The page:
Driver Education


Drivers education does work, and it provides much needed basic driving information. It has helped reduce accidents of teens on the road. Studies by the Insurance Institute for Highway Safety show that Drivers Ed taught in high school or at a driving school, benefits teen drivers. Teen drivers need to learn their basic skills to help them when they get on the road. We all know  many teens don't listen to their parents.

The current generation of teens is raised on the Internet and often learns better when courses have components similar to computer games. There are many online driver's ed courses and most good driving   schools will combine interactive teaching with the white board and textbook.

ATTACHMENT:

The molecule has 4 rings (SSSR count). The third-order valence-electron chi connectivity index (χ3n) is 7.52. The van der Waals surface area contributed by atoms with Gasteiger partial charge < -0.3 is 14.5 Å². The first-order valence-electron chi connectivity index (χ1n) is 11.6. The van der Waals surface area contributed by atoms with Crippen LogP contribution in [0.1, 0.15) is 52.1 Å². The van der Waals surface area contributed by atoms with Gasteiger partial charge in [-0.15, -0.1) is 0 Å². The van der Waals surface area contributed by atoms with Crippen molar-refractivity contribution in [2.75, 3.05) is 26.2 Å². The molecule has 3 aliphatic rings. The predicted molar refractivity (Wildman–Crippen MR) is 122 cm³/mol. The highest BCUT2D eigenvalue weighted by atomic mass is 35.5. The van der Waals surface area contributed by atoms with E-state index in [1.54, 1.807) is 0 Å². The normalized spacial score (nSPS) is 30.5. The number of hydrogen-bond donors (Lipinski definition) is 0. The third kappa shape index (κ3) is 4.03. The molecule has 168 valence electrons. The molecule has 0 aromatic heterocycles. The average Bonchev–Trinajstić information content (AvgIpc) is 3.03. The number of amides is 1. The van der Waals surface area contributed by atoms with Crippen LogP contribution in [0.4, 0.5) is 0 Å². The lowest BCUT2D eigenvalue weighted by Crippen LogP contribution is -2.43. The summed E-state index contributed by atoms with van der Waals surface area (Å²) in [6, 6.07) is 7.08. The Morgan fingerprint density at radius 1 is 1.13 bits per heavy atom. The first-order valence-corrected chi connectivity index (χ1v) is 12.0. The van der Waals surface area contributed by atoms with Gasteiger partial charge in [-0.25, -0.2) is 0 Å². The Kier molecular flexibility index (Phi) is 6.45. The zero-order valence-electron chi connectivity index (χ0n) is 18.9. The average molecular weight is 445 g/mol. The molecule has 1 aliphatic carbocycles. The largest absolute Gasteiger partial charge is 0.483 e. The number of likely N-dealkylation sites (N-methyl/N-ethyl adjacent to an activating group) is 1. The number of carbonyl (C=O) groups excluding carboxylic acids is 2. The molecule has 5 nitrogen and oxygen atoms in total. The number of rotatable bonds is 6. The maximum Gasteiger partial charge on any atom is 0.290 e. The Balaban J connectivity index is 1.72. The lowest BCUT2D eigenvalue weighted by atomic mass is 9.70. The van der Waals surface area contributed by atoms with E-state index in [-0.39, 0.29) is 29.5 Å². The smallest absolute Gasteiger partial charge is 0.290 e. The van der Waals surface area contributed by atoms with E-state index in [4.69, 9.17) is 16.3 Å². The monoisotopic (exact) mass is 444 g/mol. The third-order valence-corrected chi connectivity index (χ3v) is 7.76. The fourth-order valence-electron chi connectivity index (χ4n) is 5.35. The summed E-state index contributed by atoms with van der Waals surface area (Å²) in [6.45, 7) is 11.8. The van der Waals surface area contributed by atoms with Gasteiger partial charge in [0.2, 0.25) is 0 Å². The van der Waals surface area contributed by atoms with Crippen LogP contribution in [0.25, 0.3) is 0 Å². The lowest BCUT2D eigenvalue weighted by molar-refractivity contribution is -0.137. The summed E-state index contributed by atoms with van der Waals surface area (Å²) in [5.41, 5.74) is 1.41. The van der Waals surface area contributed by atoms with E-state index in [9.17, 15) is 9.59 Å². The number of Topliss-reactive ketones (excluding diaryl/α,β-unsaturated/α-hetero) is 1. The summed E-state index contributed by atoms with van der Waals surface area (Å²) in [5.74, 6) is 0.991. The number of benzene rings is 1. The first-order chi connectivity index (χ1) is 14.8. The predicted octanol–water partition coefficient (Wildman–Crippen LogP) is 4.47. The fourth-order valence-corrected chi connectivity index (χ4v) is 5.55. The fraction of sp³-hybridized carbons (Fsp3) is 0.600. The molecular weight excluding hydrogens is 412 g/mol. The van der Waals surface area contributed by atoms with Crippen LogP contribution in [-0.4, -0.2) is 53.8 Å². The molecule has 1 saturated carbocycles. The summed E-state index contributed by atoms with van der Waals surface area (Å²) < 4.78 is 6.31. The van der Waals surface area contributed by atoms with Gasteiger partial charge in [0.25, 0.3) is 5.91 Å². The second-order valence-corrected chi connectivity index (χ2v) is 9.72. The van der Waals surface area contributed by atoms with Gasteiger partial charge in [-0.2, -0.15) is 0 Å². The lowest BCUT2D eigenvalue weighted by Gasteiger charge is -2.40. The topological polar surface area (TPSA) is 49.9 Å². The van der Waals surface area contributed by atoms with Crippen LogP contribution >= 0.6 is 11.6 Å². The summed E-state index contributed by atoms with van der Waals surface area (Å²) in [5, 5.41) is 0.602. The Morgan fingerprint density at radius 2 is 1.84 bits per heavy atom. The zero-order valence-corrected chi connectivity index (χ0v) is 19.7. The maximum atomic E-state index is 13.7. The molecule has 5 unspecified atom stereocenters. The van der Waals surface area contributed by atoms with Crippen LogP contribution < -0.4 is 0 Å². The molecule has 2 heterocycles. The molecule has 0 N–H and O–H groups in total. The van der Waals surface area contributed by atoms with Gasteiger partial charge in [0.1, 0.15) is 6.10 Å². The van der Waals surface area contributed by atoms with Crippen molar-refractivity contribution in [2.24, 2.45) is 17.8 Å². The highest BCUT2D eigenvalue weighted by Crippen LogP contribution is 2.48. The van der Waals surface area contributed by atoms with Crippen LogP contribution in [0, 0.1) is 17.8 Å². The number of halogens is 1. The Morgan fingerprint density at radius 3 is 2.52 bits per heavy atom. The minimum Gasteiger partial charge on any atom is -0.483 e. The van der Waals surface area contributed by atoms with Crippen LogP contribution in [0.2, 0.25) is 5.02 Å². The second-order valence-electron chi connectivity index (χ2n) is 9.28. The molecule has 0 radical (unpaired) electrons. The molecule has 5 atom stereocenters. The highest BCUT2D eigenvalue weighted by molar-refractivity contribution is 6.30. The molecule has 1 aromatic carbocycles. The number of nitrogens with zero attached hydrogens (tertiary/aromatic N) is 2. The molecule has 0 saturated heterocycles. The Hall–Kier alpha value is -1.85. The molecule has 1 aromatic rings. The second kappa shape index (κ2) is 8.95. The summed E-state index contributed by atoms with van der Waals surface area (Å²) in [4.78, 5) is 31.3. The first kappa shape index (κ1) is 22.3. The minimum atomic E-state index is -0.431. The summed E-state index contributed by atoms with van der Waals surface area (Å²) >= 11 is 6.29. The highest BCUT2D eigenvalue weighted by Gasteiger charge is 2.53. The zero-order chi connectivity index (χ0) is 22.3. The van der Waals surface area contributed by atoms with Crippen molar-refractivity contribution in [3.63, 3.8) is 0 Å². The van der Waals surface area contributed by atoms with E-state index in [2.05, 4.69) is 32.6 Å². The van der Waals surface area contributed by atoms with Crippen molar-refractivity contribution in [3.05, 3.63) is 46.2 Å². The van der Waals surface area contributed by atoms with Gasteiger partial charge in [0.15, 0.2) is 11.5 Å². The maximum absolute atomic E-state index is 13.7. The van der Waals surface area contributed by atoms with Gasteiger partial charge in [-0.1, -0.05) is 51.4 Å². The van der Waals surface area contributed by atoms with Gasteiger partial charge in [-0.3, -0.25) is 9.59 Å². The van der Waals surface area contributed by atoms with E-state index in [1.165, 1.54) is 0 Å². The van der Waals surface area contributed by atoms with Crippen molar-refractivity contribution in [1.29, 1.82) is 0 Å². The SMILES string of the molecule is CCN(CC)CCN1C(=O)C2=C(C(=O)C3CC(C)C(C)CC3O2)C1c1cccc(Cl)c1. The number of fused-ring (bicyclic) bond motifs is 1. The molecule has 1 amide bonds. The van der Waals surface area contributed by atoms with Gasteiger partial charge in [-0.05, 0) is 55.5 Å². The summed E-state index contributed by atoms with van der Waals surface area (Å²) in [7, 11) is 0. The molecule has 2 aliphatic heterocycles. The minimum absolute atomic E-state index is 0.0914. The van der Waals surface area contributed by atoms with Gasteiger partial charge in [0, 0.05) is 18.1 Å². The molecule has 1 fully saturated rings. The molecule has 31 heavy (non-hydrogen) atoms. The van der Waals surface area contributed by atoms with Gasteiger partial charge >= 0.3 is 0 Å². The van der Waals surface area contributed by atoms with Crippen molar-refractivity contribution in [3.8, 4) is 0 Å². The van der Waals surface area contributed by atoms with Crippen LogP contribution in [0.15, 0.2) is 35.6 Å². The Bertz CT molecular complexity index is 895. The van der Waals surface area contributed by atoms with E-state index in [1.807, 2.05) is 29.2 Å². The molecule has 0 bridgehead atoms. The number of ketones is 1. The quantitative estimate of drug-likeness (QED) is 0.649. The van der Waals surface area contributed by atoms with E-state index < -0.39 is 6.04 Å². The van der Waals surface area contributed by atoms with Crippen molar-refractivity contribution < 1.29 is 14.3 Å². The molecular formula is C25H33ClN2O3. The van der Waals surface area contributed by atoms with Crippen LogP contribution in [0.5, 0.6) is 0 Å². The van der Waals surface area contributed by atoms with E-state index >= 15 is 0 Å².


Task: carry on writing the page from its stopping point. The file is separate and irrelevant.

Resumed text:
Learner's permit applicants taught by professional drivers ed programs made better decisions and paid more attention to details than thos taught by their parents or a friend. Drivers taught by their parent or friends pick up their bad habits.

Choosing a   School: We urge parents to look closely at driver education programs when ever possible, before selecting a course. Programs should teach drivers ways to recognize hazards, how to reduce dangerous risk, including vehicle handling, and manage speed.

Parents, be sure and choose a school that addresses all the skills needed to drive, and not just on passing the driving test. It maybe a good idea to ask other parents whose teen drivers have taken public or private courses for their recommendations.

Parents should monitor their child's progress: Parents should stay involved even if they're not technically teaching basic driving skills. They should check their teen driver's progress by riding with them at various times. Driver's Education should be a family affair.